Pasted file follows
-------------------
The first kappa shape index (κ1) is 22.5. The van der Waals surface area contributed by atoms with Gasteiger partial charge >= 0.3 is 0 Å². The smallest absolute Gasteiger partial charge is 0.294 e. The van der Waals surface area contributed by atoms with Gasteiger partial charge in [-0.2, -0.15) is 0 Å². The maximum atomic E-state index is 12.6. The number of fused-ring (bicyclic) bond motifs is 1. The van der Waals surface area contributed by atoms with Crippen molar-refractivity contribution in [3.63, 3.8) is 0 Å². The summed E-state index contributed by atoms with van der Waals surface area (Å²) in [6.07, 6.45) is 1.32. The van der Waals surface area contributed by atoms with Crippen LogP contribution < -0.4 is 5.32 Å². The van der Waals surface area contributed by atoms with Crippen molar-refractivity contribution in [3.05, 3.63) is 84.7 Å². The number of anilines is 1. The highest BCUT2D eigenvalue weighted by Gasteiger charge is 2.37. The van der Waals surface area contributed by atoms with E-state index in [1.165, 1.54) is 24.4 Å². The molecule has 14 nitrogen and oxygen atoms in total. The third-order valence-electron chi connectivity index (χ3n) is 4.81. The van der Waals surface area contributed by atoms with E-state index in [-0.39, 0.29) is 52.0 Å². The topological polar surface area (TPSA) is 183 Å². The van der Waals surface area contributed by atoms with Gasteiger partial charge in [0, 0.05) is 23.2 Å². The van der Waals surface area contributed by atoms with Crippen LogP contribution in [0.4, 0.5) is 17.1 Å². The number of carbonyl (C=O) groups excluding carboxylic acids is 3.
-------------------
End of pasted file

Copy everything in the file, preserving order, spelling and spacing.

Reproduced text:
The first kappa shape index (κ1) is 22.5. The van der Waals surface area contributed by atoms with Gasteiger partial charge >= 0.3 is 0 Å². The smallest absolute Gasteiger partial charge is 0.294 e. The van der Waals surface area contributed by atoms with Gasteiger partial charge in [-0.2, -0.15) is 0 Å². The maximum atomic E-state index is 12.6. The number of fused-ring (bicyclic) bond motifs is 1. The van der Waals surface area contributed by atoms with Crippen molar-refractivity contribution in [3.63, 3.8) is 0 Å². The summed E-state index contributed by atoms with van der Waals surface area (Å²) in [6.07, 6.45) is 1.32. The van der Waals surface area contributed by atoms with Crippen LogP contribution < -0.4 is 5.32 Å². The van der Waals surface area contributed by atoms with Crippen molar-refractivity contribution in [3.05, 3.63) is 84.7 Å². The number of anilines is 1. The highest BCUT2D eigenvalue weighted by Gasteiger charge is 2.37. The van der Waals surface area contributed by atoms with E-state index in [1.165, 1.54) is 24.4 Å². The molecule has 14 nitrogen and oxygen atoms in total. The third-order valence-electron chi connectivity index (χ3n) is 4.81. The van der Waals surface area contributed by atoms with E-state index in [-0.39, 0.29) is 52.0 Å². The topological polar surface area (TPSA) is 183 Å². The van der Waals surface area contributed by atoms with Gasteiger partial charge in [0, 0.05) is 23.2 Å². The van der Waals surface area contributed by atoms with Crippen LogP contribution in [0.4, 0.5) is 17.1 Å². The number of carbonyl (C=O) groups excluding carboxylic acids is 3.